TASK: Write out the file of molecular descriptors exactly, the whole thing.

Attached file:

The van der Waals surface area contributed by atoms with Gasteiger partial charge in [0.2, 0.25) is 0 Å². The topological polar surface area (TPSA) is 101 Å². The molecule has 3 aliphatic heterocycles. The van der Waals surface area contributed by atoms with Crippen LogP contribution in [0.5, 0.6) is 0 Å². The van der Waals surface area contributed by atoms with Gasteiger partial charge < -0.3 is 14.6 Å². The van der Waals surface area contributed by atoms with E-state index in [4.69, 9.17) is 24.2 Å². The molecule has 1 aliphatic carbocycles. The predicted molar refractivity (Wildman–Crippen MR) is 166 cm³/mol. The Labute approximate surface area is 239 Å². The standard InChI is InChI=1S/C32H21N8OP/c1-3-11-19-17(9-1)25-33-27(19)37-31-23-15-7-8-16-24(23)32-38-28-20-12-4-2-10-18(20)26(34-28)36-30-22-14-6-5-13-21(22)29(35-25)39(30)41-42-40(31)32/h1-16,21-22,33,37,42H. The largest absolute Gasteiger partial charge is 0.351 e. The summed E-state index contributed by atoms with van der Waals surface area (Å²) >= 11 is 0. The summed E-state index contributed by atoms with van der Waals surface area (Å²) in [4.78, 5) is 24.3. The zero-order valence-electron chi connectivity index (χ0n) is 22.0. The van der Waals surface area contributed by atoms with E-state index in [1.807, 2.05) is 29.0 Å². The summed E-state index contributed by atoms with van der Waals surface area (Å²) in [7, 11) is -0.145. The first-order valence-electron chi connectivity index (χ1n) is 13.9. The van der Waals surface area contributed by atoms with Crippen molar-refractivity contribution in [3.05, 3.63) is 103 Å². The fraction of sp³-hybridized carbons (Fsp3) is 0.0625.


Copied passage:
The van der Waals surface area contributed by atoms with Gasteiger partial charge in [0.2, 0.25) is 0 Å². The topological polar surface area (TPSA) is 101 Å². The molecule has 3 aliphatic heterocycles. The van der Waals surface area contributed by atoms with Crippen LogP contribution in [0.5, 0.6) is 0 Å². The van der Waals surface area contributed by atoms with Gasteiger partial charge < -0.3 is 14.6 Å². The van der Waals surface area contributed by atoms with E-state index in [4.69, 9.17) is 24.2 Å². The molecule has 1 aliphatic carbocycles. The predicted molar refractivity (Wildman–Crippen MR) is 166 cm³/mol. The Labute approximate surface area is 239 Å². The standard InChI is InChI=1S/C32H21N8OP/c1-3-11-19-17(9-1)25-33-27(19)37-31-23-15-7-8-16-24(23)32-38-28-20-12-4-2-10-18(20)26(34-28)36-30-22-14-6-5-13-21(22)29(35-25)39(30)41-42-40(31)32/h1-16,21-22,33,37,42H. The largest absolute Gasteiger partial charge is 0.351 e. The summed E-state index contributed by atoms with van der Waals surface area (Å²) >= 11 is 0. The summed E-state index contributed by atoms with van der Waals surface area (Å²) in [4.78, 5) is 24.3. The zero-order valence-electron chi connectivity index (χ0n) is 22.0. The van der Waals surface area contributed by atoms with E-state index in [1.807, 2.05) is 29.0 Å². The summed E-state index contributed by atoms with van der Waals surface area (Å²) in [7, 11) is -0.145. The first-order valence-electron chi connectivity index (χ1n) is 13.9. The van der Waals surface area contributed by atoms with Crippen molar-refractivity contribution in [3.05, 3.63) is 103 Å². The fraction of sp³-hybridized carbons (Fsp3) is 0.0625.